Behar/ Bechukosai

This week’s Parsha is Parshas Behar and Bechukosai. The Parsha contains the mitzvah of Shemittah, the Sabbatical year when in Israel the land must lay barren for an entire year. The Torah then proceeds to list several commandments regarding the relationship of one Jew to another. One mitzvah is the commandment to help another Jew. “And if your brother will become poor, and his means falter imach – with you, you shall strengthen him,…” (Leviticus 25:35) While the mitzvah to help another Jew is certainly self-explanatory, there are a number of points that are brought out by our commentaries.

The famed Netziv explains that there are two situations that are being addressed in this verse: 1) When a person is still able to earn money, he has a field or a business, but he can’t get the field planted, or the business running without capital. Such a person we don’t have to give charity, but we must find a loan for. 2) The second situation is when a person has no way of providing for themselves at all. A loan won’t help, for they have no way to repay it. They need real charity. They must be helped with charity, so that we can make sure that they don’t perish.

The choice of the word imach as opposed to itach, which also means with you, is also very important. Why are there two different words that both mean with you?

There are two ways to take something with you. If you go on a trip you can take a jar of peanut butter with you. However, the peanut butter does not become part of you. It is not attached to you. It is simply accompanying you for the trip. This would be itach – with you, but not attached to you.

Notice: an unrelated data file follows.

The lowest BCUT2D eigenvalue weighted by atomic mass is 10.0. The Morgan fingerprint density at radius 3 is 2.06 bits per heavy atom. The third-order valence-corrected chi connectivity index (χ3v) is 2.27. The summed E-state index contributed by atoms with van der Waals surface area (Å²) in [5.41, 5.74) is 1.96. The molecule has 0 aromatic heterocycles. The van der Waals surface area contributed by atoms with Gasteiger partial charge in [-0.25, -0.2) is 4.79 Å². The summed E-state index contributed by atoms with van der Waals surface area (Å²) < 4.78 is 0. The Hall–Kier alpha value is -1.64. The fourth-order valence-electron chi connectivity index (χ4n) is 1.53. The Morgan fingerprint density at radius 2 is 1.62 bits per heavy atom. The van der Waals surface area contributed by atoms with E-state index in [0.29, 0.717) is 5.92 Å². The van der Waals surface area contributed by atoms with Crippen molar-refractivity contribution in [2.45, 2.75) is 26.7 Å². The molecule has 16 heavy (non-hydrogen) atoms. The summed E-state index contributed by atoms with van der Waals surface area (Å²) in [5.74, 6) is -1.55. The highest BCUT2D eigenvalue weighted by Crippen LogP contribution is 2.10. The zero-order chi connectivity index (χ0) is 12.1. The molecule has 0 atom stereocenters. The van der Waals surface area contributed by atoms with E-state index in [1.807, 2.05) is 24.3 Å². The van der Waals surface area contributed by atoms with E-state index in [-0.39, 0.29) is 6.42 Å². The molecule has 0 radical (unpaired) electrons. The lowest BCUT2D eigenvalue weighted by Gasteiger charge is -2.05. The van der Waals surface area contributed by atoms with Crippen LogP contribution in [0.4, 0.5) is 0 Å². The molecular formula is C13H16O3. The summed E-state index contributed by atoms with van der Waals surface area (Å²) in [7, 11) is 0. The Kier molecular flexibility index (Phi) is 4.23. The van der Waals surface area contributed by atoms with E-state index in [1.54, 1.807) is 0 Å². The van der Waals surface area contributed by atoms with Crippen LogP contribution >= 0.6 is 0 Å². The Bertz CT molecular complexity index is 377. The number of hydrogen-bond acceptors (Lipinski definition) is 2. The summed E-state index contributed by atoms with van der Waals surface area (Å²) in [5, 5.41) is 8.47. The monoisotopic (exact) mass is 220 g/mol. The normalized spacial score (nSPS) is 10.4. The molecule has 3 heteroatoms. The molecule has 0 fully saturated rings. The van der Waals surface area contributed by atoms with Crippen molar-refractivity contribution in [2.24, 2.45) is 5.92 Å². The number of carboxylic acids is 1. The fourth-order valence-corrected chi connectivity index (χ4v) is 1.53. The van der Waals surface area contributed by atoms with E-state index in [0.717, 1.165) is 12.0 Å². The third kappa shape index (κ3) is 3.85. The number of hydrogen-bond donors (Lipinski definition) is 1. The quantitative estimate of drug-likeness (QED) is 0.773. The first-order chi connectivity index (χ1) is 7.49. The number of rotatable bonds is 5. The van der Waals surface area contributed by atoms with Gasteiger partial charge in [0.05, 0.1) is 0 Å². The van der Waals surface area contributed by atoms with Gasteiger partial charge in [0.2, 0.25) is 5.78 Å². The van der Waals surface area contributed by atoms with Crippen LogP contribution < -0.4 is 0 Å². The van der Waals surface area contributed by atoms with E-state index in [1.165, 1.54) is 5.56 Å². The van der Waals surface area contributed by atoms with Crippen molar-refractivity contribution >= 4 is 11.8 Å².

Another way of taking something with you would be if you are leaving on a trip and your father tells you a piece of advise – whenever the gas tank gets below a quarter of a tank make sure to fill up, so you aren’t stuck on the road. You will take this advise with you, but it will be imach – it has become part of you. When the Torah wants us to be concerned about our fellow Jew, it doesn’t just want to be itach - something that we think about once in a while. It wants it to be imach – part of our very thought process, part of whatever we do. The concern for the welfare of our fellow Jews must be forever on our mind, never forgetting about them.

If this is so on a physical plane, certainly on a spiritual plane, where the stakes are eternal, we must bear this in mind. If other Jews are poor – if they are ignorant of our rich heritage and traditions, we must constantly think about that and try to reach out to them.

Finally, Rashi tells us that the mitzvah to help our fellow Jew is to make sure he or she is helped before he or she collapses. Rashi gives a famous example of a load about to fall off a donkey. Before it falls down, it is possible for one person to prevent it from falling off. Once it falls down, it may take ten people to get it back up again. Similarly, if you know a person is falling, help him before he collapses. Don’t wait until he is already fallen to try to help him.